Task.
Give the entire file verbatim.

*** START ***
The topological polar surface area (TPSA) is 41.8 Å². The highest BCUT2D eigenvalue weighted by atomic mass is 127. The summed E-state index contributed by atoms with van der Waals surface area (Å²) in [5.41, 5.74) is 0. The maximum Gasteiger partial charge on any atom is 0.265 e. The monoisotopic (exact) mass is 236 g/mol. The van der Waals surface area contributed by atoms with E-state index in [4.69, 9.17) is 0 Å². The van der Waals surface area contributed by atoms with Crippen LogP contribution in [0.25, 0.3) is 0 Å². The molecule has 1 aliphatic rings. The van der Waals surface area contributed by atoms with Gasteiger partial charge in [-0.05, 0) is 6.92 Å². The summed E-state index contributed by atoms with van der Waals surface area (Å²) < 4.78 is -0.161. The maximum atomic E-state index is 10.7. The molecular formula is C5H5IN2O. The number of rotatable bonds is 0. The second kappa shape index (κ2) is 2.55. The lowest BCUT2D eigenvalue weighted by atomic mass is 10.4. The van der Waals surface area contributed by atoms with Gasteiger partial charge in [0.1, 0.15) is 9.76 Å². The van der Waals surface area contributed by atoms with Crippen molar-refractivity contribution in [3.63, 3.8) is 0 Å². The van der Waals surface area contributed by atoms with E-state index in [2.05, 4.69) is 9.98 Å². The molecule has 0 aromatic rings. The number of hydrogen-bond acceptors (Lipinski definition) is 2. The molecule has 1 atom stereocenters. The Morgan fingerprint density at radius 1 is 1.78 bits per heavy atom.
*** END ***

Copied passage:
The topological polar surface area (TPSA) is 41.8 Å². The highest BCUT2D eigenvalue weighted by atomic mass is 127. The summed E-state index contributed by atoms with van der Waals surface area (Å²) in [5.41, 5.74) is 0. The maximum Gasteiger partial charge on any atom is 0.265 e. The monoisotopic (exact) mass is 236 g/mol. The van der Waals surface area contributed by atoms with E-state index in [4.69, 9.17) is 0 Å². The van der Waals surface area contributed by atoms with Crippen LogP contribution in [0.25, 0.3) is 0 Å². The molecule has 1 aliphatic rings. The van der Waals surface area contributed by atoms with Gasteiger partial charge in [-0.05, 0) is 6.92 Å². The summed E-state index contributed by atoms with van der Waals surface area (Å²) < 4.78 is -0.161. The maximum atomic E-state index is 10.7. The molecular formula is C5H5IN2O. The number of rotatable bonds is 0. The second kappa shape index (κ2) is 2.55. The lowest BCUT2D eigenvalue weighted by atomic mass is 10.4. The van der Waals surface area contributed by atoms with Gasteiger partial charge in [0.1, 0.15) is 9.76 Å². The van der Waals surface area contributed by atoms with Crippen molar-refractivity contribution in [3.63, 3.8) is 0 Å². The van der Waals surface area contributed by atoms with E-state index in [2.05, 4.69) is 9.98 Å². The molecule has 0 aromatic rings. The number of hydrogen-bond acceptors (Lipinski definition) is 2. The molecule has 1 atom stereocenters. The Morgan fingerprint density at radius 1 is 1.78 bits per heavy atom.